Empowering the future
Energy plays an undeniably instrumental role in every aspect of our daily lives, be it at home, in school or in the industry. We go behind the scenes and speak to two EMA scholars, who possess innovative ideas and a passion to shape the future of Singapore’s energy landscape.
By Yvette Tan
Meet Ren Kejia and Eng Zi Guang, two fresh scholars from the Energy Market Authority (EMA). Though they may be of a tender age, their ambitions and plans for the future are anything but naive. With bright prospects and a promising career ahead, these are two names you should definitely look out for in the future.
Ren Kejia: In September, I will be heading to the US to pursue my Bachelor’s degree in Economics from the University of Chicago. Why economics? I think Economics is very relevant to many things in the world, not just economic decisions but even simple decisions that crop up in our everyday life such as deciding where to go for lunch.
Economics is a way of thinking. The energy sector allows you to directly apply economic concepts that you have learnt, and to translate that into practical decisions in energy policies and implementation. Personally, I think that is the beauty of economics.
Eng Zi Guang: My decision to study Chemical Engineering was driven by my long-time interest in science and engineering. I feel that science helps us to understand the many things we observe around us, and engineering allows us to put that knowledge to use in practical applications. In Chemical Engineering in particular, we are able to take the scientific principles out of the labs in order to apply them at larger scales.
Engineering also trains the mind in analytical problem solving, and to take a holistic view of the entire system or process. This in turn would allow for more insightful approaches in any given situation that one might encounter, including those of relevance to the energy sector.
Ahead of the pack
Kejia: To me, EMA is not just a scholarship provider, but a family. The environment here is very warm and friendly, and they really try to integrate us into the family. When I first accepted the scholarship; they immediately invited me to participate in company events. It’s honestly a very warm community and that’s what makes EMA special to me.
Zi Guang: Working at EMA would allow me to help shape Singapore’s energy landscape and policies. I’m excited to be able to contribute back to society through my work. Going forward, I know I will always have the opportunity to apply myself towards tackling the many challenges in the energy sector and make a difference in Singapore’s future.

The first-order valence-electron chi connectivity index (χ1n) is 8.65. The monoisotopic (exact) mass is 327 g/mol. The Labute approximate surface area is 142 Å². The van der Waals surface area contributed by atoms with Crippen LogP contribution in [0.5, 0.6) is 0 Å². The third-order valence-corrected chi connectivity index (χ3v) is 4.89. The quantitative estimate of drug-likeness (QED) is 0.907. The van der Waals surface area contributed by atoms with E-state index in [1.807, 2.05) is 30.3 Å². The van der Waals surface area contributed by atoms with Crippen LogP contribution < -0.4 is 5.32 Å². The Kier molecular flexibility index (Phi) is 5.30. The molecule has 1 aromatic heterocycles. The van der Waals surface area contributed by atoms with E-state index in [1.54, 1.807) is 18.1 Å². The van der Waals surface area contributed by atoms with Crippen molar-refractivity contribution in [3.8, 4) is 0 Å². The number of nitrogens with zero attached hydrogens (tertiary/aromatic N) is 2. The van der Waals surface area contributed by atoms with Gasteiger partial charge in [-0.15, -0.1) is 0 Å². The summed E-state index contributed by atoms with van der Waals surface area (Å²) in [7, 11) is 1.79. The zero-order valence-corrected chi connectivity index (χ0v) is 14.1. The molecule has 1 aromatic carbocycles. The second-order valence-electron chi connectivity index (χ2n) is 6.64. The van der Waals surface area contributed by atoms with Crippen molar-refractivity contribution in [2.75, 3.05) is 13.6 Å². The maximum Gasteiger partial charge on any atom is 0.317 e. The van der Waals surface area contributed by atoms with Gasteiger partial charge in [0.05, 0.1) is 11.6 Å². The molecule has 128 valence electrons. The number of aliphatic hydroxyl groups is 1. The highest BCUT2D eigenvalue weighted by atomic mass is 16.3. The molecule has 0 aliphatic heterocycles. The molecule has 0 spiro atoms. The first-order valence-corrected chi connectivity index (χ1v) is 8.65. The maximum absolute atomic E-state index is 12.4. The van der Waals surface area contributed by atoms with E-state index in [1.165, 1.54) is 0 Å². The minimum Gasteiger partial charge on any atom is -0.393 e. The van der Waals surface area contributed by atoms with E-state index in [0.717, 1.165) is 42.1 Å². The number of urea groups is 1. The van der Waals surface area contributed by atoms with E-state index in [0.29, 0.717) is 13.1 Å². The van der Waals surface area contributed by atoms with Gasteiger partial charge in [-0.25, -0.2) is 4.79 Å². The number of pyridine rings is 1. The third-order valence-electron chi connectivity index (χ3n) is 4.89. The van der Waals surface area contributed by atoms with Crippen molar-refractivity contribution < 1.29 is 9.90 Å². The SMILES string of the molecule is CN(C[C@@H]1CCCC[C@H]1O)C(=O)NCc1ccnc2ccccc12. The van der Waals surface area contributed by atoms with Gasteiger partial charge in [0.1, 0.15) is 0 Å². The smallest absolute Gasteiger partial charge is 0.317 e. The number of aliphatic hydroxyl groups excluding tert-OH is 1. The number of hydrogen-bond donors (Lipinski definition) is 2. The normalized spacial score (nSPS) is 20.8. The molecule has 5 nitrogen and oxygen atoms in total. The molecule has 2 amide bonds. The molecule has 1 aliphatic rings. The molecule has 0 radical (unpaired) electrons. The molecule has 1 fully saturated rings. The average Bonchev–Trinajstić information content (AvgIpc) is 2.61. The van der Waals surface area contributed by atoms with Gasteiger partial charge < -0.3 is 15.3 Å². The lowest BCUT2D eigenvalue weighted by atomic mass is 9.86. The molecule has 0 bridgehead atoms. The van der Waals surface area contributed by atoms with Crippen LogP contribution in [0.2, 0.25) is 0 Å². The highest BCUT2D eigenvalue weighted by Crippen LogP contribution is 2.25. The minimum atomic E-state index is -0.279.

On obstacles ahead...
Kejia: Moving to America in September will not only signify a change in my academic life but also signify a huge change in my perspective. Being in such a small country like Singapore, we need to have a better global perspective of us in relation to the world in order to stay relevant.
However, I know that my stay in the States will not be without its challenges. You are bound to face a certain degree of discrimination in such a large country with a melting pot of cultures. However, I am aware of these challenges and embrace them with the knowledge that through overcoming these obstacles, I will become a better and stronger person.
...and facing hard facts
Kejia: I think one common problem faced by the energy industry is a lack of public awareness. There has to be greater public awareness regarding sustainable energy as a whole. I think a lot of people in society don’t realise how fast our energy resources are depleting, and so they don’t see a need to change their consumption habits.
It’s really an ongoing process. A single campaign will not have a huge effect on changing people’s habits. Instead, it has to be a series of ongoing campaigns that will lead to a gradual change in our societal mindset. It has to start at homes or in schools, where kids are most impressionable and where habits like these can be cultivated from a young age.
Zi Guang: I believe the main issues in the energy sector would be the twin challenges of energy security and environmental impact. Aside from managing local demand and diversifying our fuel sources, a move towards the increased use of cleaner alternative energy systems in Singapore can no longer be a question of if, but rather of how and when.
While facing these challenges, I believe we are also presented with opportunities to grow Singapore’s economy by promoting the development of clean energy technology and positioning ourselves as a leader in the field of energy management, in order to capitalise on increasing global demand for such expertise.
A goal in mind
Kejia: As an EMA scholar, you have to possess true passion for the job. When you sign up for a scholarship, you’re not signing up for a free financial ticket or a free meal, but a career. EMA scholars need to think on their feet, they need to be innovative because energy is constantly changing. You need to find new solutions and spearhead new technologies. To do all that, you need to have a passion for energy.
Though this is a bit premature, I am hoping to make alternative energy more accessible. If possible, I would want to be at the forefront of this change, but I don’t want to build castles in the sky now and speak before my actions. I guess the best thing to do now is really to experience as many things as I can and to equip myself with the relevant skills so that I will be able to make a tangible difference.
Zi Guang: Aside from the usual factors such as one’s results and character, I think one’s interest and passion are really the driving factors behind a career with EMA. As an EMA scholar, you must be excited by the prospect of making a difference to Singapore through working with the energy industry, and to contribute towards shaping the future of Singapore’s energy landscape.